AUGUSTA — The Legislature was no closer to a state budget deal Monday after on-and-off talks between State House leaders over several days failed to produce a breakthrough in a stalemate over education funding and taxation, leaving Maine poised for a government shutdown when the current budget expires July 1.

Top Democrat and Republican legislative leaders met for about six hours Saturday, and House leaders were seen going to and from private meetings Monday, but there has been no breakthrough on what’s expected to be a $7 billion two-year spending package. The state constitution requires lawmakers to pass a balanced budget by June 30, the end of the fiscal year. Failure to do so triggers a shutdown of all but essential government services.

Although behind-the-scenes talks were continuing Monday, there was no formal meeting of a special six-member committee of conference that was set up last week in hopes of reaching a budget deal that would garner the needed two-thirds support to become law on time and to withstand a likely veto by Republican Gov. Paul LePage.

Barring an agreement, state workers could face furloughs and days without work and pay if state government shuts down. Some of those workers and their union representatives were on hand Monday urging legislators to cut a deal, as other advocates held signs asking lawmakers not to repeal a 3 percent tax surcharge on household income over $200,000 that was passed into law by voters in November.

The new revenue is meant to bolster state funding to public schools so the state will cover 55 percent of education costs, as directed by voters in 2004. But the new law also gives Maine the second-highest state income tax bracket in the nation, at 10.15 percent.

That’s a prospect that Republicans and LePage say they won’t accept, while Democrats have said the money that the new law generates, estimated at about $320 million over two years, needs to be replaced with another stable funding source if they are going to agree to reduce or remove the new surcharge.

While Democrats have said they have a responsibility to follow voters’ intention, they also have suggested they would accept $200 million in new funding for schools.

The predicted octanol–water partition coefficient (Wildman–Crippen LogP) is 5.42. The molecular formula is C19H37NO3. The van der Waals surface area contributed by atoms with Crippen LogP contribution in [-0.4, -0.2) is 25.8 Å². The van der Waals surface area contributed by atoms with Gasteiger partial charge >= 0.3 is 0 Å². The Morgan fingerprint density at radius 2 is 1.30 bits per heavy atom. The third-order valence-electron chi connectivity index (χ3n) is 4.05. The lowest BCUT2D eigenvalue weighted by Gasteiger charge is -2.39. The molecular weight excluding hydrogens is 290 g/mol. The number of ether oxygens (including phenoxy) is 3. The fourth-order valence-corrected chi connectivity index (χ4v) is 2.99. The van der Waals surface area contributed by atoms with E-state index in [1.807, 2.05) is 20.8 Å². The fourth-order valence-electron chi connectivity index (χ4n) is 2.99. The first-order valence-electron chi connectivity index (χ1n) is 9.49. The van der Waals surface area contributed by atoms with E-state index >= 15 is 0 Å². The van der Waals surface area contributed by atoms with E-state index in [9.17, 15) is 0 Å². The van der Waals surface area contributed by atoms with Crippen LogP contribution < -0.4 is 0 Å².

Senate Republicans, meanwhile, say they would agree to $110 million in new funds for schools, and House Republicans have said their number is between $50 million and $75 million, but they also want education reforms, including moving Maine to a statewide teacher contract and limiting how much the state funds local school administration in an effort to push more consolidation between school districts.

House Speaker Sara Gideon, D-Freeport, has said cutting state funds for administrative costs is a non-starter with Democrats.

LePage kept the surcharge in the budget proposal he presented in January, but he lowered the underlying tax rate, effectively eliminating the hike on high-wage earners.

While Democrats have offered to lower the surcharge to 1.75 percent and to only apply it to income over $300,000, Republicans have remained steadfast that Maine’s top income tax rate should be decreased, not increased.

They’ve argued that the new surcharge will negatively affect many small businesses and punish high-wage earners, pushing them away from Maine and leading to less income tax revenue for the state, not more.

Jim Cyr, a spokesman for Senate President Mike Thibodeau, R-Winterport, said Monday that Thibodeau remained optimistic the leadership would reach a deal and avert a shutdown.

“He remains confident that an agreement that will get two-thirds support in each chamber can be reached,” Cyr said.

Mary-Erin Casale, a spokeswoman for Gideon, said the special budget committee was not going to meet until “House Republicans have an offer that is closer to what has been put on the table by Democrats and Senate Republicans.”

Sen. Troy Jackson, the Senate minority leader, accused House Republicans of trying to “extort” additional concessions in the final days of the budget process.

All four legislative leaders met Saturday, but did not meet Sunday or Monday, and it was unclear whether they would meet again.

“We have come to a place where we are very close. Everyone has given and we feel like we’ve given more, but we can’t be greedy . . . and we need to get a budget,” said Jackson, D-Allagash. “There’s no time to waste. I really don’t know why we haven’t met today. But after what we saw (from House Republicans) on Saturday, it certainly seemed like we were further apart, so maybe it was good to take a day off.”

The Legislature would need to pass a budget proposal by Thursday at the latest to limit a government shutdown to a day or two, provided that LePage takes his full 10 days to consider the bill before vetoing it, signing it or allowing it to become law without his signature.

The last time Maine experienced a government shutdown was in 1991, when a disagreement between Republicans and Democrats on an overhaul of the state’s workers’ compensation system led to a stalemate that shuttered government for 16 days.

The shutdown shut down state parks, saw furloughed state workers protesting the Legislature in large numbers, closed many state departments that provide services, licenses and inspections, and sidelined highway work crews in the middle of the construction season, among other effects.

Staff Writer Kevin Miller contributed to this report.

Scott Thistle can be contacted at 791-6330 or at:

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